Trees & Shrubs
Year of the Heuchera 2012
Blooming perennials is a gardeners delight, but as being perennials they grow, they bloom as short of a time as one week or as long as 3 months. Mainly perennials will bloom during a certain of the growing season, and then the bloom will be done and the plant will grow for the next season’s blooming time.
Deadheading is part of the perennial care. If you like the blooms on for the birds in the winter, then leave them. But rule of thumb is deadheading will make the plant get stronger as the plant will not be putting energy into the growing of seeds. As in planting annuals, perennials need certain amount of light so knowing the light in the area you are planting is important. Before you buy the plant you need to read the label to see if the plant will grow with the amount of light you have in that flower bed.
The amount of water the plant needs also is important for success of growing that perennial. IF you wonder, we are in zone 4 which is for determining how much cold the plant can tolerant and still come back the next year. Some zone 5 plants will survive here so don’t be afraid to plant the plants for that zone also. In the next article I talk about the newest perennials for our grower out of Gilman Iowa, Swifts Greenhouse. Enjoy and have fun planting in the garden!!!!!!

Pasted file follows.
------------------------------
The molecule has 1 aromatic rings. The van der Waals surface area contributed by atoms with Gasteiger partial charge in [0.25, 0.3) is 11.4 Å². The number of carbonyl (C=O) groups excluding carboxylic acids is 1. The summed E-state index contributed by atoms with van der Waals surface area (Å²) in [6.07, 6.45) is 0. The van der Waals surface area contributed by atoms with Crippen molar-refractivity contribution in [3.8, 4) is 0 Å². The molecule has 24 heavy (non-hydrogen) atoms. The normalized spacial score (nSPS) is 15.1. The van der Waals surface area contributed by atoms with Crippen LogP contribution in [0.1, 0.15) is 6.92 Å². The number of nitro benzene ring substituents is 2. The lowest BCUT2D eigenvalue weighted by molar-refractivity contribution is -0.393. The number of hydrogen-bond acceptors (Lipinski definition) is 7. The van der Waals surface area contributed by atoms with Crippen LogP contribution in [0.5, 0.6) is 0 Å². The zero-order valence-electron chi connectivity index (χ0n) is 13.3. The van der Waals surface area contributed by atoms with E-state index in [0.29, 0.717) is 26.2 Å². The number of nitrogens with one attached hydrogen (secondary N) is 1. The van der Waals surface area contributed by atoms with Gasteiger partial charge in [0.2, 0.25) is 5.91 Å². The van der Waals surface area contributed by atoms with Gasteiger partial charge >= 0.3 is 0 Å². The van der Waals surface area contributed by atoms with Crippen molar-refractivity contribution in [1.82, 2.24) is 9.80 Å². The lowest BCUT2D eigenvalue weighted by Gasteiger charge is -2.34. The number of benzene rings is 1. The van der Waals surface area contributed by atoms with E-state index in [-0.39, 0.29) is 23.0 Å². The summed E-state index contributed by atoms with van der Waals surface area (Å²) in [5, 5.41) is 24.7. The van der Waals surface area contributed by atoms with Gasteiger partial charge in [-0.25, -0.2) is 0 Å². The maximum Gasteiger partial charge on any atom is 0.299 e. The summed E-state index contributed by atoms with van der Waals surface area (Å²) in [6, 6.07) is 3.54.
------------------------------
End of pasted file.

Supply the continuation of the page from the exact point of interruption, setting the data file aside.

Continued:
Heucheras are all-American. Literally. Different species hail from the islands off the California coast to the highest mountains in the Rockies to the Gulf of Mexico. With this diverse range of habitat, these plants are able to find a niche in everyone's garden. Breeders in America and Europe have taken a well-aimed swipe of a paintbrush between these species, and have assembled a plethora of plants with amazing flower and foliage forms that didn’t exist a scant ten years ago.
Not only are these plants aesthetically pleasing, but they have become stronger, fuller, and more disease resistant. With few pests, great adaptability to containers and a seemingly unending number of forms, heuchera should be in everyone's garden!